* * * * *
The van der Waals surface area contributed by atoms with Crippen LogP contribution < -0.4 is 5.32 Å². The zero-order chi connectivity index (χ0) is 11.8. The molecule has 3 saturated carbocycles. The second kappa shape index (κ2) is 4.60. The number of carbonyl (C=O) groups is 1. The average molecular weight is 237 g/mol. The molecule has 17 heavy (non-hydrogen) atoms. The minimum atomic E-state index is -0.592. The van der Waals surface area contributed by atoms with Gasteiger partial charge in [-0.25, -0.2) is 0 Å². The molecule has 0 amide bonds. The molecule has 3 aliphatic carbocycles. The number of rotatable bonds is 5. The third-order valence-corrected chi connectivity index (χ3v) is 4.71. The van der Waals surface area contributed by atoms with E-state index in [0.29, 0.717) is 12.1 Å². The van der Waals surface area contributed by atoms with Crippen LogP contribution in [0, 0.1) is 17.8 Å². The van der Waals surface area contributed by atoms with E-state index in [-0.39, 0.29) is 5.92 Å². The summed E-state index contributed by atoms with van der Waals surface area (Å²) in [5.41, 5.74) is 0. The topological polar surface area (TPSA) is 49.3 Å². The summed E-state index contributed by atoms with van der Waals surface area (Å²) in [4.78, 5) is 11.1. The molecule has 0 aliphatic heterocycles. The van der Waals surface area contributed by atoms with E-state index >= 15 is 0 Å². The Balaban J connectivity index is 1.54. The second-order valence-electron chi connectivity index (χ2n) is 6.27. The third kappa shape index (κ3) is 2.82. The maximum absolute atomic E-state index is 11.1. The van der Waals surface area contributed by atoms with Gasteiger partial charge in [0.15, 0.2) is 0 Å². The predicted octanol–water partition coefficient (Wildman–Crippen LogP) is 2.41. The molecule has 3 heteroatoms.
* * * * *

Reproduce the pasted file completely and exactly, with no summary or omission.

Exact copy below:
The van der Waals surface area contributed by atoms with Crippen LogP contribution < -0.4 is 5.32 Å². The zero-order chi connectivity index (χ0) is 11.8. The molecule has 3 saturated carbocycles. The second kappa shape index (κ2) is 4.60. The number of carbonyl (C=O) groups is 1. The average molecular weight is 237 g/mol. The molecule has 17 heavy (non-hydrogen) atoms. The minimum atomic E-state index is -0.592. The van der Waals surface area contributed by atoms with Gasteiger partial charge in [-0.25, -0.2) is 0 Å². The molecule has 0 amide bonds. The molecule has 3 aliphatic carbocycles. The number of rotatable bonds is 5. The third-order valence-corrected chi connectivity index (χ3v) is 4.71. The van der Waals surface area contributed by atoms with E-state index in [0.29, 0.717) is 12.1 Å². The van der Waals surface area contributed by atoms with Crippen LogP contribution in [0, 0.1) is 17.8 Å². The van der Waals surface area contributed by atoms with E-state index in [-0.39, 0.29) is 5.92 Å². The summed E-state index contributed by atoms with van der Waals surface area (Å²) in [5.41, 5.74) is 0. The topological polar surface area (TPSA) is 49.3 Å². The summed E-state index contributed by atoms with van der Waals surface area (Å²) in [4.78, 5) is 11.1. The molecule has 0 aliphatic heterocycles. The van der Waals surface area contributed by atoms with E-state index >= 15 is 0 Å². The Balaban J connectivity index is 1.54. The second-order valence-electron chi connectivity index (χ2n) is 6.27. The third kappa shape index (κ3) is 2.82. The maximum absolute atomic E-state index is 11.1. The van der Waals surface area contributed by atoms with Gasteiger partial charge in [0.15, 0.2) is 0 Å². The predicted octanol–water partition coefficient (Wildman–Crippen LogP) is 2.41. The molecule has 3 heteroatoms.